Princeton said it was not really there.
NYCC said "Whatsup with that?"
The SEC said "Deep fry more chikin".
The Pac-10 said, "Dude, Surfs up"
The Big-10 said, "Time to go huntin".
Everybody else didn't have a clue.

Re:Oh about that Harvard degree . . . (0)

Anonymous Coward | more than 5 years ago | (#25304273)

It did burn up. It did not touch ground.

Reading comprehension FTW!

The End Is Near (3, Funny)

pseudorand (603231) | more than 5 years ago | (#25304359)

Don't be fooled people. I've seen the movies. I know these things come in groups. If there's one, there's more, and a bigger one is surely on it's way. First the Tsunami, then Katrina and Ike, then the Economy, now this. Those of you who haven't been saved are doomed.

BTW, anyone want to buy a copy of my newsletter?

Re:The End Is Near (0)

Anonymous Coward | more than 5 years ago | (#25306263)

You're forgetting the methane geysers and LHC

Re:The End Is Near (0)

Anonymous Coward | more than 5 years ago | (#25306599)

BTW, anyone want to buy a copy of my newsletter?

Your ideas intrigue me.

I'll Make the Call... (1)

SeeSp0tRun (1270464) | more than 5 years ago | (#25304551)

I need the number for Will Smith, Tommy Lee Jones, and Rip Torn...

2008 TC3 to be renamed a dwarf asteroid (1)

Framboise (521772) | more than 5 years ago | (#25304637)

The International Astronomical Union should in the next General Assembly, decides, after a long week of intense discussions, that
1) meter sized asteroids should be called from now on "dwarf asteroids"
2) vaporized dwarf and normal asteroids should be declassified and put in the list of exctinct celestial bodies.

Alarmism Amok! (2, Insightful)

Chysn (898420) | more than 5 years ago | (#25304773)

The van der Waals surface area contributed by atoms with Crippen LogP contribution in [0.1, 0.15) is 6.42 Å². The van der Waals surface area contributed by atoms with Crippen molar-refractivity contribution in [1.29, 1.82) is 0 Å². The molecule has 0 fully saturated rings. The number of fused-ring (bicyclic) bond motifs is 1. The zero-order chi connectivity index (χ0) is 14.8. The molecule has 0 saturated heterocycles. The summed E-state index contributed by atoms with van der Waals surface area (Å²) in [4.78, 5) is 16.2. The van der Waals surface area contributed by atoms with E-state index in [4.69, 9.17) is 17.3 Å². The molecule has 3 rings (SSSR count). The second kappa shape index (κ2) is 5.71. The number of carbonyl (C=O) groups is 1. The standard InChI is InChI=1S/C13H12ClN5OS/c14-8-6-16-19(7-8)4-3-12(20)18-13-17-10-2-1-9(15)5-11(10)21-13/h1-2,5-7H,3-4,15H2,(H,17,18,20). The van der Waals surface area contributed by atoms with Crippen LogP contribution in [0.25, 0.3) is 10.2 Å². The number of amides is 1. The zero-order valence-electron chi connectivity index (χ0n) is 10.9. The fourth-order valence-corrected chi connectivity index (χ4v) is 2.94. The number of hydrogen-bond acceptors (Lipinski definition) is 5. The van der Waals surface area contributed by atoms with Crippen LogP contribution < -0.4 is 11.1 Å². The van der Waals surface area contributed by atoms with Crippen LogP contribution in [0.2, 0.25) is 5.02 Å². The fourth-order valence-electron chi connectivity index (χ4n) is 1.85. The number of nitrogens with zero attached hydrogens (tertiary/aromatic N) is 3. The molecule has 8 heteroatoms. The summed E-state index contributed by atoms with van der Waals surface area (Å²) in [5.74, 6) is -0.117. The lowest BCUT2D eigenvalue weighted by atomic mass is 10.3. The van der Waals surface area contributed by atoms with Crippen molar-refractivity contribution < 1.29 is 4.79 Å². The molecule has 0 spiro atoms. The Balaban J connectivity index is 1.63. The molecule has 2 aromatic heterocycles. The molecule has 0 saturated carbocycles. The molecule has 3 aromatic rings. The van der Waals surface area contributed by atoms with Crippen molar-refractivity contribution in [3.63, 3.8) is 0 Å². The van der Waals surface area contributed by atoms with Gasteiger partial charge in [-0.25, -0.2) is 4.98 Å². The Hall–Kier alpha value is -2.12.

From TFA:

"UPDATE: Please note that the use of an alarmist headline and imagery to increase the casual reader's desire to look at the entire article was an intentional parody."

CNN should hard-code that into their website's header.

Yep. (0, Redundant)

djMouton (267156) | more than 5 years ago | (#25304851)

Pics or it didn't happen.

Stupid hyperbole (1)

hcdejong (561314) | more than 5 years ago | (#25305107)

"extreme test" my ass. I get all the "extreme" I could ever need on Discovery Channel, please keep the language inflation off Slashdot.

You know God hates your country (0)

Anonymous Coward | more than 5 years ago | (#25305219)

when He starts throwing shit at it

Marvin Martian says..... (1)

snspdaarf (1314399) | more than 5 years ago | (#25305295)

"What happened to the 'kaboom'? There was supposed to be an earth-shattering 'kaboom'!"

Priorities. (1)

Velocir (851555) | more than 5 years ago | (#25305609)

From TFA: "A 20 to 50 meter asteroid exploding over a major city could result in a significant loss of property and life." Good to see they have their priorities straight...

There's a guy here (1)

Centurix (249778) | more than 5 years ago | (#25307441)

Calls himself General Zod, although I don't think his beard is regulation. Says he's looking for the office of solitude, or something like that. Says he's fresh from the Sudan, but I'm not sure about that as he's dressed ready for a disco...